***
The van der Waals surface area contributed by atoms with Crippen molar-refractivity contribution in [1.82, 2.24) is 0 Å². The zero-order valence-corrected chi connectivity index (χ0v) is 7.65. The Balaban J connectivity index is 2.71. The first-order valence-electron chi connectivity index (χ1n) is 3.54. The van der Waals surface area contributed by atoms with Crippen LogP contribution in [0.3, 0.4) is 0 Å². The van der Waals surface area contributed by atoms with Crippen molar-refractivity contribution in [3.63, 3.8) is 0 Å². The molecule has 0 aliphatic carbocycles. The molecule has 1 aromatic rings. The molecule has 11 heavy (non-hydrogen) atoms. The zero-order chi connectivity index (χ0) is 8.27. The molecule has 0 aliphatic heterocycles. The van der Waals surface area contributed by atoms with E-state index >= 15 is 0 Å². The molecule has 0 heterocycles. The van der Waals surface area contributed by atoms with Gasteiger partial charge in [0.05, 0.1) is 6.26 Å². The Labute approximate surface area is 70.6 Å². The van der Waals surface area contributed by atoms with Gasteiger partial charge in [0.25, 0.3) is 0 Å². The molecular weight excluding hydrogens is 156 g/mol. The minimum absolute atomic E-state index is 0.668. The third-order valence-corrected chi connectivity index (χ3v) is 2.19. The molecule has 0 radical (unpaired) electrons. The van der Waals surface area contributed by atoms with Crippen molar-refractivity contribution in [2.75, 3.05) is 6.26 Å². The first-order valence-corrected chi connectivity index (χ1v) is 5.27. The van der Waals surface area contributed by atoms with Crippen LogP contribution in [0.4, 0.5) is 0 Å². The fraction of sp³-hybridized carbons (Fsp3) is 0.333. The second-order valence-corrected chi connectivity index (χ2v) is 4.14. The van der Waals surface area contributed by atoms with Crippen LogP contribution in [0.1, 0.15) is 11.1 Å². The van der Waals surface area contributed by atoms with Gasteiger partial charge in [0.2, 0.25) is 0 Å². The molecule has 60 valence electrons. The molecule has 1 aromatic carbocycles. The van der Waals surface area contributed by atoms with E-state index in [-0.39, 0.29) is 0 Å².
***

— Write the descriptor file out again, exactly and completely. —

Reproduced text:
The van der Waals surface area contributed by atoms with Crippen molar-refractivity contribution in [1.82, 2.24) is 0 Å². The zero-order valence-corrected chi connectivity index (χ0v) is 7.65. The Balaban J connectivity index is 2.71. The first-order valence-electron chi connectivity index (χ1n) is 3.54. The van der Waals surface area contributed by atoms with Crippen LogP contribution in [0.3, 0.4) is 0 Å². The van der Waals surface area contributed by atoms with Crippen molar-refractivity contribution in [3.63, 3.8) is 0 Å². The molecule has 0 aliphatic carbocycles. The molecule has 1 aromatic rings. The molecule has 11 heavy (non-hydrogen) atoms. The zero-order chi connectivity index (χ0) is 8.27. The molecule has 0 aliphatic heterocycles. The van der Waals surface area contributed by atoms with E-state index >= 15 is 0 Å². The molecule has 0 heterocycles. The van der Waals surface area contributed by atoms with Gasteiger partial charge in [0.05, 0.1) is 6.26 Å². The Labute approximate surface area is 70.6 Å². The van der Waals surface area contributed by atoms with Gasteiger partial charge in [0.25, 0.3) is 0 Å². The molecular weight excluding hydrogens is 156 g/mol. The minimum absolute atomic E-state index is 0.668. The third-order valence-corrected chi connectivity index (χ3v) is 2.19. The molecule has 0 radical (unpaired) electrons. The van der Waals surface area contributed by atoms with Crippen molar-refractivity contribution in [2.75, 3.05) is 6.26 Å². The first-order valence-corrected chi connectivity index (χ1v) is 5.27. The van der Waals surface area contributed by atoms with Crippen LogP contribution in [0.4, 0.5) is 0 Å². The fraction of sp³-hybridized carbons (Fsp3) is 0.333. The second-order valence-corrected chi connectivity index (χ2v) is 4.14. The van der Waals surface area contributed by atoms with Crippen LogP contribution in [0.1, 0.15) is 11.1 Å². The van der Waals surface area contributed by atoms with Gasteiger partial charge in [0.2, 0.25) is 0 Å². The molecule has 60 valence electrons. The molecule has 1 aromatic carbocycles. The van der Waals surface area contributed by atoms with E-state index in [-0.39, 0.29) is 0 Å².